Monday, January 6, 2014

FAQ: To blog or not to blog

First up, OMG Fortune's Pawn did so well as the Kindle Daily Deal yesterday! Thank you everyone for helping to spread the word and make it a success!! Now, back to our regularly scheduled blog...

Back in November (before my life went crazy. Ahhhh, those innocent days!) I had a ton of fun doing my annual National Novel Writing Month Q&A thread on the Fantasy forums. There were a lot of good questions, but a few in particular came up over and over again. I was very happy with my answers, but these days you have to dig through 13 pages of forum posts to find them, and no one likes that. I still want to get the info out there, though, because these are clearly the issues that weigh on people's minds! So to preserve the information I put out, I'm going to be doing a series of posts here on my own blog answering these Frequently Asked Questions, starting with the single most popular query:

Do I need a strong social media presence as an author?

Agent blogs must really be pushing this, because people were obsessed with this question! I can see the anxiety. I mean, writing a book and trying to sell it is a daunting challenge already, but then be told you have to go out and gather a huge herd followers on Facebook/Twitter/Tumblr/Instagram/Goodreads/etc and maintain a popular blog/website? That's a lot of pressure.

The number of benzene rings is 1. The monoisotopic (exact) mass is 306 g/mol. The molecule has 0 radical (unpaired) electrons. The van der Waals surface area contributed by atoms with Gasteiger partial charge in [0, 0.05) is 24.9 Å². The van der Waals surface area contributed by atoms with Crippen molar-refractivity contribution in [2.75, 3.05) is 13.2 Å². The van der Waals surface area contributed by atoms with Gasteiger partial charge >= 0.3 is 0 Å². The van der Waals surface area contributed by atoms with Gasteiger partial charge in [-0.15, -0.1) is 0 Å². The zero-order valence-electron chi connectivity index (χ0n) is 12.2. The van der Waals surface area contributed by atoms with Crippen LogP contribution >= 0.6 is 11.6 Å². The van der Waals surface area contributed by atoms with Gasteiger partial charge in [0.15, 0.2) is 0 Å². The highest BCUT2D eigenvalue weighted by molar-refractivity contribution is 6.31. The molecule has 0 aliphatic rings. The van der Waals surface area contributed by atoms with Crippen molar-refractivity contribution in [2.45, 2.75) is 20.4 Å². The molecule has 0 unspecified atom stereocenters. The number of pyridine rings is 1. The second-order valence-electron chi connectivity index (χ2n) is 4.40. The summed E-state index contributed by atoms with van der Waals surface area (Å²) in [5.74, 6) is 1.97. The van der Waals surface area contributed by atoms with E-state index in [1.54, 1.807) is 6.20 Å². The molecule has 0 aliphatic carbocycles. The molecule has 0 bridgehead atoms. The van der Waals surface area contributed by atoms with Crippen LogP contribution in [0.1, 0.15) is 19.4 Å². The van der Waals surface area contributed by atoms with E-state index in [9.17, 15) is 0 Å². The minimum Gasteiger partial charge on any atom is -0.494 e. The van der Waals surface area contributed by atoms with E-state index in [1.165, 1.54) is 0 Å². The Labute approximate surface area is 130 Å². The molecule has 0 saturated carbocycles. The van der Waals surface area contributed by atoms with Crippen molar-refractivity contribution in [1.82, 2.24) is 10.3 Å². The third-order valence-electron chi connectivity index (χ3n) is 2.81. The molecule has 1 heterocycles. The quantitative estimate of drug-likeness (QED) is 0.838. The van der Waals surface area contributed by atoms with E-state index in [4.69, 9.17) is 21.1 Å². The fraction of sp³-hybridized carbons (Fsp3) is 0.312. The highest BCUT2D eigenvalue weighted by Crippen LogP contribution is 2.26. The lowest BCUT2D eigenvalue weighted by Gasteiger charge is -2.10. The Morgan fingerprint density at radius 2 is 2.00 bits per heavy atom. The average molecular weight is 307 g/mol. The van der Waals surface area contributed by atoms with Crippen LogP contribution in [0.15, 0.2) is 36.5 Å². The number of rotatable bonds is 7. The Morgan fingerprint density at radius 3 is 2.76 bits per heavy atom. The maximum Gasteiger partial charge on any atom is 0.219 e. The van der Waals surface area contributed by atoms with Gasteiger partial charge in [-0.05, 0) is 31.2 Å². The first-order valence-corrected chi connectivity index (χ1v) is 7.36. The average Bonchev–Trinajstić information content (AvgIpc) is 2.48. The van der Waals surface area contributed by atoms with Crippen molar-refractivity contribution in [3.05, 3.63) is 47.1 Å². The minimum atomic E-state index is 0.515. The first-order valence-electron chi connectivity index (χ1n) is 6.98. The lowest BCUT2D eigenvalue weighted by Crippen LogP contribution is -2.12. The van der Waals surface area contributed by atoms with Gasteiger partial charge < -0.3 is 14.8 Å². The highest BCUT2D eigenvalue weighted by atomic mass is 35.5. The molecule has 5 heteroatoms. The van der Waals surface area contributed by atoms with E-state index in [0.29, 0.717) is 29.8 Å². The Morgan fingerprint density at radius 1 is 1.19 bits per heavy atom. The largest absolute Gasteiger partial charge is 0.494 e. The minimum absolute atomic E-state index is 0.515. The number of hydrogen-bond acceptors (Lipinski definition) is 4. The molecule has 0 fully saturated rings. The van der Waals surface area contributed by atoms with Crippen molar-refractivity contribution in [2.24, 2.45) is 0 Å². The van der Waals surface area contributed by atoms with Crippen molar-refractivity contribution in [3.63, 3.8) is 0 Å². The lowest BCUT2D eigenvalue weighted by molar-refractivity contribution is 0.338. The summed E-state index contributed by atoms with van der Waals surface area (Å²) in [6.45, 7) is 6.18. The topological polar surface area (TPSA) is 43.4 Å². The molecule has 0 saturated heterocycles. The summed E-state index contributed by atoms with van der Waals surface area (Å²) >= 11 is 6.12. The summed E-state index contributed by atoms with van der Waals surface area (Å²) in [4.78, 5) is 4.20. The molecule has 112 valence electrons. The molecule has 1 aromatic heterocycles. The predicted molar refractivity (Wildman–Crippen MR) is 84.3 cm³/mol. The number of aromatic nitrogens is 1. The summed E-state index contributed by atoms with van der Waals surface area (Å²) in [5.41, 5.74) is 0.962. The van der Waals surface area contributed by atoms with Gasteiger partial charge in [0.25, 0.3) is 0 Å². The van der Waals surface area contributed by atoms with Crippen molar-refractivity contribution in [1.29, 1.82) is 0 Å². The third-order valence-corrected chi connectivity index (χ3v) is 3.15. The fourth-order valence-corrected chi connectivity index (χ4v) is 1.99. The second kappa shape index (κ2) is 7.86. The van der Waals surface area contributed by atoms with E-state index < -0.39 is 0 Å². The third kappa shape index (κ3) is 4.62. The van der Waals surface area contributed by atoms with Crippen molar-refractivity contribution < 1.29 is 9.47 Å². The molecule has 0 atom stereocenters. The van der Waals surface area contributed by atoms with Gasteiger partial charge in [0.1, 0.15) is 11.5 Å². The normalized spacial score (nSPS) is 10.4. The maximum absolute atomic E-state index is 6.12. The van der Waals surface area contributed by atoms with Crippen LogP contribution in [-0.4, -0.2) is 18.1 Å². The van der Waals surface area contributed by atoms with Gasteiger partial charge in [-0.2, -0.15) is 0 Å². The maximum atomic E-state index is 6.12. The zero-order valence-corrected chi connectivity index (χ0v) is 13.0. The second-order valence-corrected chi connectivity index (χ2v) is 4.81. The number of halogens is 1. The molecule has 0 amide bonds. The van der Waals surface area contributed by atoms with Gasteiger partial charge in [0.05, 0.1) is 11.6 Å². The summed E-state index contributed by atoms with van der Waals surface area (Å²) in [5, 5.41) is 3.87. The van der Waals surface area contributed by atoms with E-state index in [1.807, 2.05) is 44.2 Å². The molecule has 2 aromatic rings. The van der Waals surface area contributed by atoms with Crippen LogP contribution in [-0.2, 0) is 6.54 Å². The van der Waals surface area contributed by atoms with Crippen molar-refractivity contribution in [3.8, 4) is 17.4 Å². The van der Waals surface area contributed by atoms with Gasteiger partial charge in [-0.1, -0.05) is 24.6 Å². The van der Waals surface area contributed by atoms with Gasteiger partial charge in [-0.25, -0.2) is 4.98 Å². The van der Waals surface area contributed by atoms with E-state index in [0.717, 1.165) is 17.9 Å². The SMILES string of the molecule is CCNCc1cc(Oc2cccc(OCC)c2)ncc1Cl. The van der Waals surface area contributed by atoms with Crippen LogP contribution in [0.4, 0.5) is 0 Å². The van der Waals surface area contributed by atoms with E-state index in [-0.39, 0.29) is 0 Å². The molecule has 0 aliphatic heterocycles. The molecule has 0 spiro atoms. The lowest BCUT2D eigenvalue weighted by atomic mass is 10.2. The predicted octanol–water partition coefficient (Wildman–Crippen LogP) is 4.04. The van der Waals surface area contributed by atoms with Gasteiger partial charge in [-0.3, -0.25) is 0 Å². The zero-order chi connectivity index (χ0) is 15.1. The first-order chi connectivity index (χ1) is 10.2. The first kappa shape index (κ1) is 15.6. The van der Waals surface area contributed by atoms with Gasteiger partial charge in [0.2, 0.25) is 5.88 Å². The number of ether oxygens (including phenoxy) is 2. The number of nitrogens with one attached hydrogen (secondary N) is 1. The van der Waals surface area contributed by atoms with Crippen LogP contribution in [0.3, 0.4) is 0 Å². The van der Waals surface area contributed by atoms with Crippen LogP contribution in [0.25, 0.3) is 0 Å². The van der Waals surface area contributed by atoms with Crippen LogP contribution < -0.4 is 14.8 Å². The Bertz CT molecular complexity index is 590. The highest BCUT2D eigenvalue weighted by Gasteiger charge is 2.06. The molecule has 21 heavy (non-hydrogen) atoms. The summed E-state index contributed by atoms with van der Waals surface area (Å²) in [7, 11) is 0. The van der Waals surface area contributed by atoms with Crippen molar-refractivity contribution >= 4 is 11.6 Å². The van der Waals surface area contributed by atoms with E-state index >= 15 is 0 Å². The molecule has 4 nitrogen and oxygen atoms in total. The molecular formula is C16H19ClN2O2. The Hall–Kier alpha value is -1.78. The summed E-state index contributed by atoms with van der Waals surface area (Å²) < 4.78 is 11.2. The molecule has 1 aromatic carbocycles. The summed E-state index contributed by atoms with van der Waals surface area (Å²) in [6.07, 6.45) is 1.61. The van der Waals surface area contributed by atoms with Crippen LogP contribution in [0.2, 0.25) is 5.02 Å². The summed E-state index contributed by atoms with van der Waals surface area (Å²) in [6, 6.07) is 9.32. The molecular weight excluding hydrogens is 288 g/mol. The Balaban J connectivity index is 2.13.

At this point, I feel the need to reiterate that I'm not an agent and I haven't been a new author since 2010, but I do have a little experience with the author side of this whole "publish books" thing, and I'm just going come out and say that I think people are putting too much weight on this as a requirement. 

When you're trying to convince someone to take a chance on your book, be it an agent, publisher, or the general reading public, it's nice to be able to say "oh, and I also have 500,000 Twitter followers and get 1000 comments on every blog post." Preexisting popularity is a good sign that you've got something to offer. It makes you seem less like a risk and more like a success bandwagon (with a built in potential audience) everyone wants to ride. But while it's undoubtedly much easier to get people on board if you're already a star, none of this changes the fact that you still have to have something amazing to give them once they get there.

As much as publishing has changed over the last few years, one core fact remains as true as it ever was: the book is everything. An new author with no web presence and an amazing book will beat a new author with a huge social media network and a lousy book every single time. That said, of course, people with huge networks usually have all those followers precisely because they're entertaining and amazing (see The Bloggess and Hyperbole and a Half as two fantastic examples), but the impressive social media reach is the effect, not the cause. They became popular because they created something other people wanted to read, not the other way around.